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Environmental Science and Pollution Research

, Volume 26, Issue 2, pp 1379–1393 | Cite as

The suitability of growing mulberry (Morus alba L.) on soils consisting of urban sludge composted with garden waste: a new method for urban sludge disposal

  • Liqing Si
  • Xiawei Peng
  • Jinxing ZhouEmail author
Research Article
  • 85 Downloads

Abstract

Efficient disposal of urban sewage sludge, material that typically contains high concentrations of heavy metals, has become a significant concern worldwide. The empirical purpose of the current study is to investigate physical and chemical parameters of composted sludge and garden waste at different ratios. Results reveal that nutrient content has significantly increased after the application of composts as compared to the controlled sample. Composting garden waste with sewage sludge at a 1:1 ratio promoted plant growth and gradually showed superiority in the later period. The maximum plant height, total biomass, and crown width of mulberry trees increased by 12.1, 33.5, and 45.7%, respectively, compared with the control treatment. The bound to organic matter of Hg, Cr, and Pb in the sewage sludge increased after composting with garden waste, and the mulberry exhibited a high ability to accumulate Ni and Cd from the soil. Conclusively, compared to using the two soil mediums separately, composting garden waste and sewage sludge together is beneficial for soil improvement and vegetation growth.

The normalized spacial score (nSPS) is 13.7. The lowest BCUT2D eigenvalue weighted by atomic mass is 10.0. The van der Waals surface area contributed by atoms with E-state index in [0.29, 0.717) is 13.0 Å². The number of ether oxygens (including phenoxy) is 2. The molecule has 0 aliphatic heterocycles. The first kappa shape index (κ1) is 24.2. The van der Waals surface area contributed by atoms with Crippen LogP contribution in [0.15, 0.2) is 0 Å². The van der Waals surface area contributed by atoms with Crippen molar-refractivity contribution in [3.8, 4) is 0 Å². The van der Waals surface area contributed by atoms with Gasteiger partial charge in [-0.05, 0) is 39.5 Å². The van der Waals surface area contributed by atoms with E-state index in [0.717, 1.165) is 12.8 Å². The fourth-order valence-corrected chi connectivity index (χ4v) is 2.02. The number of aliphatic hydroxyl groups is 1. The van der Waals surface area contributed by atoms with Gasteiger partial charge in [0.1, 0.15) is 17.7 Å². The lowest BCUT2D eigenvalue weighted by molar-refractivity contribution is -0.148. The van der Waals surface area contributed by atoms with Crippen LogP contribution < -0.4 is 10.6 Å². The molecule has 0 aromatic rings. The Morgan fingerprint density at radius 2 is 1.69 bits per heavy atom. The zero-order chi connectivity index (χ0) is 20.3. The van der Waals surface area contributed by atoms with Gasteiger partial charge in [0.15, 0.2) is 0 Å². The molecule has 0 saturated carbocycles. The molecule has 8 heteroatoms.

Keywords

Sewage sludge Garden waste Heavy metal Soil improvement 

Notes

Acknowledgements

Thanks to Mr. Azfar Hussain for the language modification of the article which enhances the readability of the article.

Author contributions

Experimental design: Liqing Si, Xiawei Peng, and Jinxing Zhou. Field investigation and laboratory experiment: Liqing Si. Data analysis: Liqing Si. Drafting of manuscript: Liqing Si and Jinxing Zhou. and Revisions and suggestions: Xiawei Peng and Jinxing Zhou

Funding information

Funding for the study was granted from the Science and Technology Committee of Beijing (Z151100002115006).

Supplementary material

11356_2018_3635_MOESM1_ESM.docx (25 kb)
Table S1 (DOCX 25 kb)

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Copyright information

© Springer-Verlag GmbH Germany, part of Springer Nature 2018

Authors and Affiliations

  1. 1.Key Laboratory of State Forestry Administration on Soil and Water ConservationBeijing Forestry UniversityBeijingChina
  2. 2.Jianshui Research Station, School of Soil and Water ConservationBeijing Forestry UniversityBeijingChina
  3. 3.College of Biological Sciences and BiotechnologyBeijing Forestry UniversityBeijingChina

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